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zeal, as well as knowledge of a naturalist; who had pursued the studies which fitted him for this employment, under the friendly guidance of Dr. Grant at Edinburgh, and Professor Henslow and Professor Sedgwick at Cambridge; and whose powers of reason and application had been braced and disciplined by the other studies of the University of which the latter two gentlemen are such distinguished ornaments. But some of the principal of these results

may be most conveniently mentioned, when we pass from mere descriptive geology, to that other division of the subject which I have termed Geological Dynamics. And this I now proceed to do.

GEOLOGICAL DYNAMICS.

This term is intended to express generally the science, so far as we can frame a science, of the causes of change by which geological phænomena have been produced. Without here speaking of any classification of such changes, I may observe that the gradual elevation

and depression, through long ages, of large portions of the earth's crust, is a proximate cause by which such phænomena have been explained: and this class of events, its evidence, extent, and consequence, is brought before our view by Mr. Darwin's investigations, with a clearness and force which has, I think I may say, filled all of us with admiration. I may refer especially to his views respecting the history of coral isles. Those vast tracts of the Pacific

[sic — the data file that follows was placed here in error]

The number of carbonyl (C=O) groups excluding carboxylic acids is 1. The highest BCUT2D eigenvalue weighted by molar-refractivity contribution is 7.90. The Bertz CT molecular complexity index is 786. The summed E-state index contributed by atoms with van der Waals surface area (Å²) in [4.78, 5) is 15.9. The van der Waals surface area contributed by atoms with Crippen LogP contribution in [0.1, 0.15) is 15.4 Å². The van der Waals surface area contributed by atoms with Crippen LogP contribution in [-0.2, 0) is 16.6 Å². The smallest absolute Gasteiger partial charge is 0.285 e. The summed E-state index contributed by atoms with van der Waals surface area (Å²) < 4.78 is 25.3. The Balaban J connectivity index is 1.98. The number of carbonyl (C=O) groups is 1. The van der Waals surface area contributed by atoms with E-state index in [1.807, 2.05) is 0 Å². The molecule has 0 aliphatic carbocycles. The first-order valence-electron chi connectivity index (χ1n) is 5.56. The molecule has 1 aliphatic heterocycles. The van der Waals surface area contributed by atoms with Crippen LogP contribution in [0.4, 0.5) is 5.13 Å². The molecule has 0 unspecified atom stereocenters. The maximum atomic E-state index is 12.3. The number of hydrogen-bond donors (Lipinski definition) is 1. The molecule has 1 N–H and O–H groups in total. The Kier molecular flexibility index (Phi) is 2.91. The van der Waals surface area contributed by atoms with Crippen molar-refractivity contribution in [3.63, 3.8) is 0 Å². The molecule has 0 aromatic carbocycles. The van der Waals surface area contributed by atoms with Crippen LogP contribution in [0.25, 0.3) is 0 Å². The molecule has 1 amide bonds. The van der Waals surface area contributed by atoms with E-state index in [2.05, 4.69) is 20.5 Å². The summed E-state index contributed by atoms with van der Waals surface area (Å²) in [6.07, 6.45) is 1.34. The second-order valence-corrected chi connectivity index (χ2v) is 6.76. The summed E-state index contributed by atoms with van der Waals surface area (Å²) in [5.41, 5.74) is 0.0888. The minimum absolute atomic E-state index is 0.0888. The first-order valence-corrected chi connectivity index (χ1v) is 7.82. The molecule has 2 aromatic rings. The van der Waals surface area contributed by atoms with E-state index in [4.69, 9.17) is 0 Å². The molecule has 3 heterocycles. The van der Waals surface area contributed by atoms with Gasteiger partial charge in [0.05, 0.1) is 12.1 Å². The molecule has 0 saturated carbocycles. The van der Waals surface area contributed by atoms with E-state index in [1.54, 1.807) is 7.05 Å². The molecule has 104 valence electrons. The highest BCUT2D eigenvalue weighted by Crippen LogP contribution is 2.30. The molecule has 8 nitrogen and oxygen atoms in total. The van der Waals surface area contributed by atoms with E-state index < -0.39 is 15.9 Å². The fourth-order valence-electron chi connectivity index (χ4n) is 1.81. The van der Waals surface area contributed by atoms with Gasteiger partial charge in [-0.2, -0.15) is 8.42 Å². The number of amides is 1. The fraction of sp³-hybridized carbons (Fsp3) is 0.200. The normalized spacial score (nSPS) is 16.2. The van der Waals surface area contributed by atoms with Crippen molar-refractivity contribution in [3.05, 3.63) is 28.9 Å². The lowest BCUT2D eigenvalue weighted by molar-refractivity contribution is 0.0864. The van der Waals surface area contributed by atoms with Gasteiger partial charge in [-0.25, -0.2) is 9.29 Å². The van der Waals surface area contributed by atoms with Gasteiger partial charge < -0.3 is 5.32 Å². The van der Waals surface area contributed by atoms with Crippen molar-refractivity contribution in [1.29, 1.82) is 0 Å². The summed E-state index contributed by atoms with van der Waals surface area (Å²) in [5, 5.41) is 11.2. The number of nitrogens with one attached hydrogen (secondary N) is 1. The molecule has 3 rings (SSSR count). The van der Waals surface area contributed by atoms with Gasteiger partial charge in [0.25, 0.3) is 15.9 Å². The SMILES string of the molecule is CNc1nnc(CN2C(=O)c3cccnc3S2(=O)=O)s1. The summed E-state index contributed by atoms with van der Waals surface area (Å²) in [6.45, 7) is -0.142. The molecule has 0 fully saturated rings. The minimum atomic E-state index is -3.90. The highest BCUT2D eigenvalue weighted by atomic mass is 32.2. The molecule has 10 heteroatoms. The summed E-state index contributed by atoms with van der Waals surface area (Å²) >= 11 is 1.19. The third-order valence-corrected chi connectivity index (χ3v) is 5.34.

which contain, along with small portions of scattered land, innumerable long reefs and small circles of coral, had hitherto been full of problems, of which no satisfactory solution could be found. For how could we explain the strange forms of these reefs; their long and winding lines; their parallelism to the shores? and by what means did the animals, which can only work near the surface, build up a fabric which has its foundations in the deepest abysses of ocean?

To these questions Mr. Darwin replies, that all these circumstances, the linear or annular form, their reference to the boundary of the land, the clusters of little islands occupying so small a portion of the sea, and, above all, the existence of the solid coral at the bottom of deep seas, point out to us that the bottom of the sea has descended slowly and gradually, carrying with it both land and corals; while the animals of the latter are constantly employed in building to the surface,